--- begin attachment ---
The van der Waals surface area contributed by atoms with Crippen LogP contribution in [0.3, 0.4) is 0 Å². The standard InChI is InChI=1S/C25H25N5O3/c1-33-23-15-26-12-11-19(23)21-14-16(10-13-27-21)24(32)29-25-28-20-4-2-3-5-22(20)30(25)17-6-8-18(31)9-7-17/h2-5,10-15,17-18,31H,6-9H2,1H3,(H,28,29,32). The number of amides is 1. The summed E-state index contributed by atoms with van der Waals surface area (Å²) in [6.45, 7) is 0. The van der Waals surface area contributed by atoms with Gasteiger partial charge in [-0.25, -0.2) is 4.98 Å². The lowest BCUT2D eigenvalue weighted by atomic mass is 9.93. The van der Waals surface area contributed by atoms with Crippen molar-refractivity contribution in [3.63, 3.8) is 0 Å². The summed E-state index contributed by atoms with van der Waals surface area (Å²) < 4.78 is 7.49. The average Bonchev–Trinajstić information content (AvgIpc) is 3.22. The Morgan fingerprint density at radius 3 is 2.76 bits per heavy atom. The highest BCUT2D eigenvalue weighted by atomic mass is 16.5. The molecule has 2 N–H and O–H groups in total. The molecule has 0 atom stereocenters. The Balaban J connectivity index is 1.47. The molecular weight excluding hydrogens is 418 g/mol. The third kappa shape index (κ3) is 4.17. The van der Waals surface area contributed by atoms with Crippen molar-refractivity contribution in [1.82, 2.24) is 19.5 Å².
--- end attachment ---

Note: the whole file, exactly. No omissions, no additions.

The van der Waals surface area contributed by atoms with Crippen LogP contribution in [0.3, 0.4) is 0 Å². The standard InChI is InChI=1S/C25H25N5O3/c1-33-23-15-26-12-11-19(23)21-14-16(10-13-27-21)24(32)29-25-28-20-4-2-3-5-22(20)30(25)17-6-8-18(31)9-7-17/h2-5,10-15,17-18,31H,6-9H2,1H3,(H,28,29,32). The number of amides is 1. The summed E-state index contributed by atoms with van der Waals surface area (Å²) in [6.45, 7) is 0. The van der Waals surface area contributed by atoms with Gasteiger partial charge in [-0.25, -0.2) is 4.98 Å². The lowest BCUT2D eigenvalue weighted by atomic mass is 9.93. The van der Waals surface area contributed by atoms with Crippen molar-refractivity contribution in [3.63, 3.8) is 0 Å². The summed E-state index contributed by atoms with van der Waals surface area (Å²) < 4.78 is 7.49. The average Bonchev–Trinajstić information content (AvgIpc) is 3.22. The Morgan fingerprint density at radius 3 is 2.76 bits per heavy atom. The highest BCUT2D eigenvalue weighted by atomic mass is 16.5. The molecule has 2 N–H and O–H groups in total. The molecule has 0 atom stereocenters. The Balaban J connectivity index is 1.47. The molecular weight excluding hydrogens is 418 g/mol. The third kappa shape index (κ3) is 4.17. The van der Waals surface area contributed by atoms with Crippen molar-refractivity contribution in [1.82, 2.24) is 19.5 Å².